(Profuse apologies for missing last week’s update. I got temporarily overwhelmed by life.)
Girls who love books fall in love with Mr. Darcy. I somehow doubt that Jane Austen had any idea this would be true two hundred years after she wrote her most popular novel, Pride and Prejudice, but it’s a truth, universally acknowledged, that one of the greatest works of literary fiction spawned one of the greatest love stories of all time…the courtship of Elizabeth Bennet and Fitzwilliam Darcy.
This was not a story of love at first sight. Rather, upon meeting each other at a county ball, Darcy immediately dismissed Elizabeth on account of the impropriety of her somewhat colorful family, and Elizabeth instantly picked up on that disdain, which did not endear him to her at all. Their accquaintance was further soured when Darcy encouraged his friend, Mr. Bingley, to not pursue Elizabeth’s sweet sister, Jane, despite their obvious affection for each other.
Elizabeth: I could easily forgive his pride, if he had not mortified mine.
But it seemed that everywhere Elizabeth went, Darcy was there, too. When she found herself attracted to a handsome officer, Wickham, it turned out that he and Darcy were great enemies, as Wickham had once seduced Darcy’s younger sister for her fortune. When she visited her dear friend Charlotte’s new home, she found out that Charlotte’s husband was patronized by Darcy’s aunt, who wanted him to marry his sickly cousin. Although their interactions began to thaw over time, Elizabeth still wasn’t willing to let go of her first impression of Darcy.
Elizabeth, having rather expected to affront him, was amazed at his gallantry; but there was a mixture of sweetness and archness in her manner which made it difficult for her to affront anybody; and Darcy had never been so bewitched by any woman as he was by her. He really believed, that were it not for the inferiority of her connections, he should be in some danger.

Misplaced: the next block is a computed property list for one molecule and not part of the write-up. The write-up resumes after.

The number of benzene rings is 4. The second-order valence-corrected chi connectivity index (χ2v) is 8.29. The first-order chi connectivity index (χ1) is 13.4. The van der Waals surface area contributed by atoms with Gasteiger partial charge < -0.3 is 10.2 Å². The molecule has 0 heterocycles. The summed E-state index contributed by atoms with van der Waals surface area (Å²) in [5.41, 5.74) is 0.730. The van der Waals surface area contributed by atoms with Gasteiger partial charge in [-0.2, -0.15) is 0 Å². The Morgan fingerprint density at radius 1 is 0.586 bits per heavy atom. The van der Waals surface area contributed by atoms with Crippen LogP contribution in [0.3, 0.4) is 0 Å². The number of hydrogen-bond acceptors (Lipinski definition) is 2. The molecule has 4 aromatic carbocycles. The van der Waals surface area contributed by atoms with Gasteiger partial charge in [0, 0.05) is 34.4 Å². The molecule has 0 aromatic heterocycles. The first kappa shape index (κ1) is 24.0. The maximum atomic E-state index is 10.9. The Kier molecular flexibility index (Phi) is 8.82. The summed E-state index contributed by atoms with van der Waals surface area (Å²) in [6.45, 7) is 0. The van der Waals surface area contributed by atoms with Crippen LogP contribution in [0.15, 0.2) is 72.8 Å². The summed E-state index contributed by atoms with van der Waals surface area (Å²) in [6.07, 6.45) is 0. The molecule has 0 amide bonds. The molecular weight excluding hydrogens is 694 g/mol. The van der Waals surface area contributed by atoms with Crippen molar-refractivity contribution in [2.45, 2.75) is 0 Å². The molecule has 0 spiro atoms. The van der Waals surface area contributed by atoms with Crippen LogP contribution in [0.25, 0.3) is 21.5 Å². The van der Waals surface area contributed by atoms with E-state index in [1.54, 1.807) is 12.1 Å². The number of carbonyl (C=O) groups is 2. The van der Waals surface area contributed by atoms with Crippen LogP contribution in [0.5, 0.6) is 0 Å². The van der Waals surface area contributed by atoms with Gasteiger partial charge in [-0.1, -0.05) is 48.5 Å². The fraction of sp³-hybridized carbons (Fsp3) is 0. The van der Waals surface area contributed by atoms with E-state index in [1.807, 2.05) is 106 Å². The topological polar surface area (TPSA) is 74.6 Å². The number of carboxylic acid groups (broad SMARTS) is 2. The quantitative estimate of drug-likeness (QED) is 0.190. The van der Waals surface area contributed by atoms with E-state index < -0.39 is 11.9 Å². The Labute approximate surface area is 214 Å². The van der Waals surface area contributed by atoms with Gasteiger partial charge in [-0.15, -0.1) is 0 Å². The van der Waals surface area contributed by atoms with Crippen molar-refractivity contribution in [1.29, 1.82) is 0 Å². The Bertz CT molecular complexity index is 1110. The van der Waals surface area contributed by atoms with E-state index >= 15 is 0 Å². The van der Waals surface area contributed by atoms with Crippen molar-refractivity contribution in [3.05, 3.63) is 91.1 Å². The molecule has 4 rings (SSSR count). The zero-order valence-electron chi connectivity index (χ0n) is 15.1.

Unbeknownst to Elizabeth, during these chance encounters, Darcy found himself growing more and more attracted to Elizabeth, enough so that he was willing to overlook her more embarrassing family members. Assuming that there was no way she would turn down the chance to marry far above what he considered her station, he abruptly confessed his feelings for her, although his delivery left something to be desired, as he all but admitted that he had tried not to love her.
(Darcy) sat down for a few moments, and then getting up, walked about the room. Elizabeth was surprised, but said not a word. After a silence of several minutes, he came towards her in an agitated manner, and thus began: “In vain I have struggled. It will not do. My feelings will not be repressed. You must allow me to tell you how ardently I admire and love you.”
Perhaps not so surprisingly, Elizabeth wasn’t wooed by his words. She pressed him into admitting his role in keeping Jane and Bingley apart, and she also forced him to confess that he hated Wickham. Her response to his proposal was swift and clear, and not at all what he’d been expecting.